<span style="font-weight: 400;">That the Cambridge Analytica scandal wasn't technically a data leak because it was based on legal agreements is beside the point. For many of its critics, the real problem is a laissez-faire approach to user privacy that happens to be central to Facebook's business model.</span>
  <span style="font-weight: 400;">“Privacy has always been a relative issue for the companies that dominate the consumer internet economy," <a href="https://www.ft.com/content/15719b92-2db1-11e8-a34a-7e7563b0b0f4">wrote</a> Richard Waters in the </span><i><span style="font-weight: 400;">Financial Times</span></i> (<em>may be behind paywall</em>)<span style="font-weight: 400;">. "It is not about aspiring to some absolute standard for protecting user data: instead, what matters are the generally accepted standards of the time.”</span>
  <span style="font-weight: 400;">Jörg Pohle, a researcher at the Berlin-based</span><a href="https://www.hiig.de/en/"> <span style="font-weight: 400;">Humboldt Institute for Internet and Society</span></a>, told <em>WikiTribune</em><span style="font-weight: 400;"> that Facebook has never shown it cared about privacy. "There are many competing understandings and interpretations of privacy, and related concepts like surveillance or data protection...</span>
  <span style="font-weight: 400;">"Nothing in Facebook's policy documents indicates that Facebook understands your privacy as something that needs to be protected against Facebook itself."</span>
  Sheryl Sandberg, Facebook's COO, this week acknowledged that the company may have got the “balance” between openness and privacy wrong. "I think we were very idealistic and not rigorous enough,” <a href="https://www.today.com/news/sheryl-sandberg-today-other-facebook-data-breaches-possible-t126579">she told the Today show</a>.
  <h2><b>Facebook's just being Facebook</b></h2>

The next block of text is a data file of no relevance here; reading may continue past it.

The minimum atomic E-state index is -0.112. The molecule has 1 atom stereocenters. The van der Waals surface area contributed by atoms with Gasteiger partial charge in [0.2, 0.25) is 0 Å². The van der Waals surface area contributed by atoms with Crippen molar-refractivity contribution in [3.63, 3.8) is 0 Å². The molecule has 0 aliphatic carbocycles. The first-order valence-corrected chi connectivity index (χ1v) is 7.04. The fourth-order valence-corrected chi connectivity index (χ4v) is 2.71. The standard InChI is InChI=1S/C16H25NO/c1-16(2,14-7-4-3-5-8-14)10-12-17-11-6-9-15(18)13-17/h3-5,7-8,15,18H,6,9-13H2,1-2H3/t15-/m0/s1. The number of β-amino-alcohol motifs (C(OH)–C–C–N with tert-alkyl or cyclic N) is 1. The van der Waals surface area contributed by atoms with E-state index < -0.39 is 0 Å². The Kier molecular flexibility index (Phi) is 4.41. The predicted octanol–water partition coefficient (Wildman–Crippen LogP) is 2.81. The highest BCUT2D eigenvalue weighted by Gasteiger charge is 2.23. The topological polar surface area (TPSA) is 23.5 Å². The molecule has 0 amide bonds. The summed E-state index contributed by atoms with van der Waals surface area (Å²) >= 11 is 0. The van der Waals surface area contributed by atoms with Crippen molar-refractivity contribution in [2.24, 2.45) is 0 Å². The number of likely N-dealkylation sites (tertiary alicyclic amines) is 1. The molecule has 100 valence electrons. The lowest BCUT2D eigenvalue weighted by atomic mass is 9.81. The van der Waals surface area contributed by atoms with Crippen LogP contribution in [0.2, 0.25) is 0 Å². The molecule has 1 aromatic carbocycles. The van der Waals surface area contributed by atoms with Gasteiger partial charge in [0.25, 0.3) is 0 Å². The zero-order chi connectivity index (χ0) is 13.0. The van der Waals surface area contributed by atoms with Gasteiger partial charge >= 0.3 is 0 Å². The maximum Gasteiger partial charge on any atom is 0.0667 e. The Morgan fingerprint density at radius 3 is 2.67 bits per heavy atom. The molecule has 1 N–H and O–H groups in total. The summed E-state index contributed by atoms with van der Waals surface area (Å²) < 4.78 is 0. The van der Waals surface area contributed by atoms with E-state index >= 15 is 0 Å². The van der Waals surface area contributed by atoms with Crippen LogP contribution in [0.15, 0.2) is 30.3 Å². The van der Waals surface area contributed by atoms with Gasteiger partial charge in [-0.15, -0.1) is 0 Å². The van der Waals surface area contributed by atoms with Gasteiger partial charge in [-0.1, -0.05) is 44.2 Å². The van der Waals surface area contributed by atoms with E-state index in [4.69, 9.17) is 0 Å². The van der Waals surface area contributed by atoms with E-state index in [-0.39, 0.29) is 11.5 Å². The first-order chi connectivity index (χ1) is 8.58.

<span style="font-weight: 400;">Industry analysts say Facebook's very structure has virtually ensured that the platform was rife for exploitation, and that data misuse was inevitable. Historically, the site has limited privacy shields for personal data across the network. Perhaps, then, the</span><span style="font-weight: 400;"> scandal over Cambridge Analytica is better seen as a result of Facebook's DNA, not a bug or unforeseen flaw in the system</span>
It's nearly 20 years since Scott McNealy, then with Sun Microsystems, put it bluntly: "You have zero privacy anyway. Get over it." (<a href="https://www.wired.com/1999/01/sun-on-privacy-get-over-it/"><em>Wired.com</em></a>) But despite Edward Snowden's revelations about the National Security Agency in 2013, despite various exposes of Facebook data being used by researchers, the public's concern for its social media data never seemed to be very great. <span style="font-weight: 400;">For someone like Andy Yen, <a href="https://www.wikitribune.com/story/2018/03/31/internet/interview-encryption-is-becoming-more-democratic-says-ceo-of-protonmail/58727/">CEO of ProtonMail</a>, the free, encrypted and self-destructing email service famously used by Cambridge Analytica CEO Andrew Nix, Facebook's centralization of personal data has always been the problem.</span>